Female C57BL/6 mice, 24 to 28 days old, were obtained from Charles River Laboratories and certified free of endogenous Helicobacter sp. infection. For infection of pools of mutants, frozen stocks of the pools of 48 clones were plated on solid medium to give at least 1,000 individual colonies. After 2 (NSH57) or 3 (NSH79) days of growth, the bacteria were harvested directly from the plates and resuspended in BB10 medium to give approximately 5 × 109 bacteria per ml. Cultures were examined by microscopy to ensure a spiral shape and motility indicative of mid- to late logarithmic growth phase. Four mice were inoculated by oral gavage with 0.5 to 1 ml. After dosing, an aliquot of the inoculum was plated on HB-CHL plates to generate the input pool. The mice were housed in sterilized microisolator cages with irradiated PMI 5053 rodent chow, autoclaved corncob bedding, and acidified, reverse-osmosis purified water provided ad libitum. All studies were done under practices and procedures of Animal Biosafety Level 2. The facility is fully accredited by the Association for Assessment and Accreditation of Laboratory Animal Care, International, and all activities were approved by the Institutional Animal Care and Use Committee. Two mice at 1 week and two mice at 1 month were euthanized by inhalation of CO2. The glandular stomach was removed and cut along the greater curvature; any remaining food was removed, and tissue samples were placed in 2 ml of BB10 and homogenized with a Powergen 125 homogenizer (Fisher Scientific). The homogenate was cleared by centrifugation at 500 rpm in a clinical centrifuge (model 5810R; Eppendorf), and 200 μl was plated to generate the output pool.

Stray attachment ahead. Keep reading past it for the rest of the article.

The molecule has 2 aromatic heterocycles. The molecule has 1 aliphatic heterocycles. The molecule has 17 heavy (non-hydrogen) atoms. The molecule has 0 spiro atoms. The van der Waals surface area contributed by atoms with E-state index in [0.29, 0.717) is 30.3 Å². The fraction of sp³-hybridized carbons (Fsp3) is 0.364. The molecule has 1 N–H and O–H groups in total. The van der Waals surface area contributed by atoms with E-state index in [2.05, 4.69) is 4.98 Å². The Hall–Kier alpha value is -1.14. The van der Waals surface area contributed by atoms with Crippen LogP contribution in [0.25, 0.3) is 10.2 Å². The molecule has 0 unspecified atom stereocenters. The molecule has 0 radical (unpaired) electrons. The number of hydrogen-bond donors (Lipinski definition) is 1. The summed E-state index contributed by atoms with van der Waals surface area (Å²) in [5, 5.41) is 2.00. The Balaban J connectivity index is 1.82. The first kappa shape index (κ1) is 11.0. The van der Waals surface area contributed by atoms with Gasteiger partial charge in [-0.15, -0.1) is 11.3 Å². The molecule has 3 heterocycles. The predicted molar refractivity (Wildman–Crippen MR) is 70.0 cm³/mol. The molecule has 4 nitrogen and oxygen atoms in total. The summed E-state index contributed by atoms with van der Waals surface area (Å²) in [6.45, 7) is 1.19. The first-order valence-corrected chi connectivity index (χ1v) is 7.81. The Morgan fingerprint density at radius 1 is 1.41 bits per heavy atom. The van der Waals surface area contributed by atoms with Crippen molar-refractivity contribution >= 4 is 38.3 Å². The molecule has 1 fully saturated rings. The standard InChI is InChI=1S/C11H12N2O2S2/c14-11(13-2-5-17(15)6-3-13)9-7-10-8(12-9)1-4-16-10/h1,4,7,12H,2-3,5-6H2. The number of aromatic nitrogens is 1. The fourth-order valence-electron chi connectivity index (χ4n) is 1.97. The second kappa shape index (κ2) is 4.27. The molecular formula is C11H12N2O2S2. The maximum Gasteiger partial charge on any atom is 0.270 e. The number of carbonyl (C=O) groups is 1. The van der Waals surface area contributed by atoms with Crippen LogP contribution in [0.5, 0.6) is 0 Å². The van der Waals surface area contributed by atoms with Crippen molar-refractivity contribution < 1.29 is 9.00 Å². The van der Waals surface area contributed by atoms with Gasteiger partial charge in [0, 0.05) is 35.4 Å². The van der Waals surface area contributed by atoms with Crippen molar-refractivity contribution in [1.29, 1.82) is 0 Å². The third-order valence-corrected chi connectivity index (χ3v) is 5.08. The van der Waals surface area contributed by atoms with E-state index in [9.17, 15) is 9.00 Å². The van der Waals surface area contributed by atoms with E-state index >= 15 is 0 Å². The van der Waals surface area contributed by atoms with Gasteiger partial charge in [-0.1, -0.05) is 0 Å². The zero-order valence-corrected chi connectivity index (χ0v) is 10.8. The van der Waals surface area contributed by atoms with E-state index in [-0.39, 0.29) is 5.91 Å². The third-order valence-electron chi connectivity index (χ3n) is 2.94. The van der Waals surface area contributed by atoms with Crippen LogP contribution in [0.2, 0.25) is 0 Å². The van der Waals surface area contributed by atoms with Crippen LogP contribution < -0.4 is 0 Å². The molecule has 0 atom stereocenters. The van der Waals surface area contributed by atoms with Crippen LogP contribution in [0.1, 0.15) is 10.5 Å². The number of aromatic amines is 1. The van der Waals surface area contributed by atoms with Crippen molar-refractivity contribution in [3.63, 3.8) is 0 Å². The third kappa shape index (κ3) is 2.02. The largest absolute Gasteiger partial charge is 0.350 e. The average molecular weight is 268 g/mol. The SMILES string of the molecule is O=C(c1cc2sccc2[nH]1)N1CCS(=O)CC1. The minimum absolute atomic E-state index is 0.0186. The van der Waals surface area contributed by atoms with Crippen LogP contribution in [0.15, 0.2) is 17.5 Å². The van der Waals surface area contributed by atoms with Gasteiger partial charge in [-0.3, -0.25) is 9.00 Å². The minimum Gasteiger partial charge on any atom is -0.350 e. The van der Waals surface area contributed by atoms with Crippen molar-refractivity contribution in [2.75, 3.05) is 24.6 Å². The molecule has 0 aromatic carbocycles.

For competition experiments, each indicated null mutant strain and the parental wild-type strain were grown from frozen stock in liquid culture to mid- to late logarithmic growth phase. The wild-type and mutant bacteria were combined to give approximately 2.5 × 108 bacteria of each in 5-ml and 1-ml amounts and inoculated by oral gavage in each of four mice. After inoculation, a portion of the inoculum was plated on HB-BAC plates and HB-CHL plates to enumerate the actual number of wild-type and mutant bacteria present in the inocula, respectively. After 1 week, the mice were euthanized and the stomach removed as described above. The stomach was then cut in half longitudinally, and one half of the stomach was placed in 0.5 ml BB10 for homogenization with disposable pellet pestles (Fisher Scientific). Dilutions of the homogenate were plated on HB-BAC to enumerate total bacteria and on HB-CHL plates to enumerate mutant bacteria.